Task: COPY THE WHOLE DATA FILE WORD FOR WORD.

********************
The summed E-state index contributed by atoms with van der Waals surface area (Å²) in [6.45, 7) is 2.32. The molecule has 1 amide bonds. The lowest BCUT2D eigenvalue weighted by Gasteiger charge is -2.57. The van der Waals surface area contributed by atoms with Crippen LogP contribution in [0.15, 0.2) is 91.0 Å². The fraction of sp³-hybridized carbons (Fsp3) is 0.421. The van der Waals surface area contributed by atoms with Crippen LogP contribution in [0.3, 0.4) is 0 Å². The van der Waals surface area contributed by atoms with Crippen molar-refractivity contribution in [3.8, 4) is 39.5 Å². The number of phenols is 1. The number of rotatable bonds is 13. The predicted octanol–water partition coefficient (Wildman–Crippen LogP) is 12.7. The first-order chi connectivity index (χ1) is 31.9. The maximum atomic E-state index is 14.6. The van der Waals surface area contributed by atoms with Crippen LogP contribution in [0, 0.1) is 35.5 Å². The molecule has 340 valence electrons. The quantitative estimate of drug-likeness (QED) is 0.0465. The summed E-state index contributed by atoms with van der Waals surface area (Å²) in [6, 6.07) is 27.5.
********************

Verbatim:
The summed E-state index contributed by atoms with van der Waals surface area (Å²) in [6.45, 7) is 2.32. The molecule has 1 amide bonds. The lowest BCUT2D eigenvalue weighted by Gasteiger charge is -2.57. The van der Waals surface area contributed by atoms with Crippen LogP contribution in [0.15, 0.2) is 91.0 Å². The fraction of sp³-hybridized carbons (Fsp3) is 0.421. The van der Waals surface area contributed by atoms with Crippen LogP contribution in [0.3, 0.4) is 0 Å². The van der Waals surface area contributed by atoms with Crippen molar-refractivity contribution in [3.8, 4) is 39.5 Å². The number of phenols is 1. The number of rotatable bonds is 13. The predicted octanol–water partition coefficient (Wildman–Crippen LogP) is 12.7. The first-order chi connectivity index (χ1) is 31.9. The maximum atomic E-state index is 14.6. The van der Waals surface area contributed by atoms with Crippen LogP contribution in [0, 0.1) is 35.5 Å². The molecule has 340 valence electrons. The quantitative estimate of drug-likeness (QED) is 0.0465. The summed E-state index contributed by atoms with van der Waals surface area (Å²) in [6, 6.07) is 27.5.